Diagnosis and management of neurofibromatosis type 1.

Academic Article


  • Neurofibromatosis type 1 (NF1) is an autosomal dominant disorder whose major feature is the occurrence of multiple neurofibromas, which are benign tumors of the nerve sheath. It affects an estimated one in 3000 to 4000 individuals. In addition to neurofibromas, there are many other clinical manifestations, including malignant tumors such as gliomas or malignant peripheral nerve sheath tumors, and nontumor effects such as skeletal dysplasia and learning disability. Diagnosis is established on the basis of clinical criteria. Molecular genetic testing is feasible, but the large size of the gene and wide range of pathogenic mutations have so far impeded the development of a clinical diagnostic test. Insights into pathogenesis have followed from identification of the NF1 gene and the development of animal models. The major function of the gene product appears to be regulation of the ras protein. Tumors are believed to arise by the loss of function of the NF1 protein, suggesting that NF1 behaves as a tumor suppressor gene. Heterozygous effects on some cell types are also likely, however. The role of ras in the pathogenesis of tumors in NF1 has suggested an approach to treatment using ras inhibitors, some of which are likely to begin in clinical trials in NF1 patients in the near future.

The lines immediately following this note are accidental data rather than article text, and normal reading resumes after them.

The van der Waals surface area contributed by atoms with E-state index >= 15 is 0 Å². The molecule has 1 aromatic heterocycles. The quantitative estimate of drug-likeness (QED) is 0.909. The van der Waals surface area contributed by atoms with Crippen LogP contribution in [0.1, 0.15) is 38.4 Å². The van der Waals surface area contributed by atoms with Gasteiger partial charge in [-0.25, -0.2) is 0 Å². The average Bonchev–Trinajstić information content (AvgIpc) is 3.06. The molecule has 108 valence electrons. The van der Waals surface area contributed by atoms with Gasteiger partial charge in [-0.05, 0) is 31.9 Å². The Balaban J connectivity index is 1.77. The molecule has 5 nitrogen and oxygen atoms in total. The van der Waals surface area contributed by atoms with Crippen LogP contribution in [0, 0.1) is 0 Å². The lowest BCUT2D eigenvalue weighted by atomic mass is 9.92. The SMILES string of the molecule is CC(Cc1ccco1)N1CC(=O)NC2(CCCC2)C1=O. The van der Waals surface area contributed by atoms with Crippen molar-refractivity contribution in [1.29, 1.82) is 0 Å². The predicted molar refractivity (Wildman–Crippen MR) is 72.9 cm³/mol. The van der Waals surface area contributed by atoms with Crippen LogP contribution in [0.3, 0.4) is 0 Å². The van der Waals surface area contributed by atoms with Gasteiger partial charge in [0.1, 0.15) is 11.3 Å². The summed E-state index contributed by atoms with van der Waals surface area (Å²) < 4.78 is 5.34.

• Digital Object Identifier (doi)

    Author List

  • Korf BR
  • Start Page

  • 162
  • End Page

  • 167
  • Volume

  • 1
  • Issue

  • 2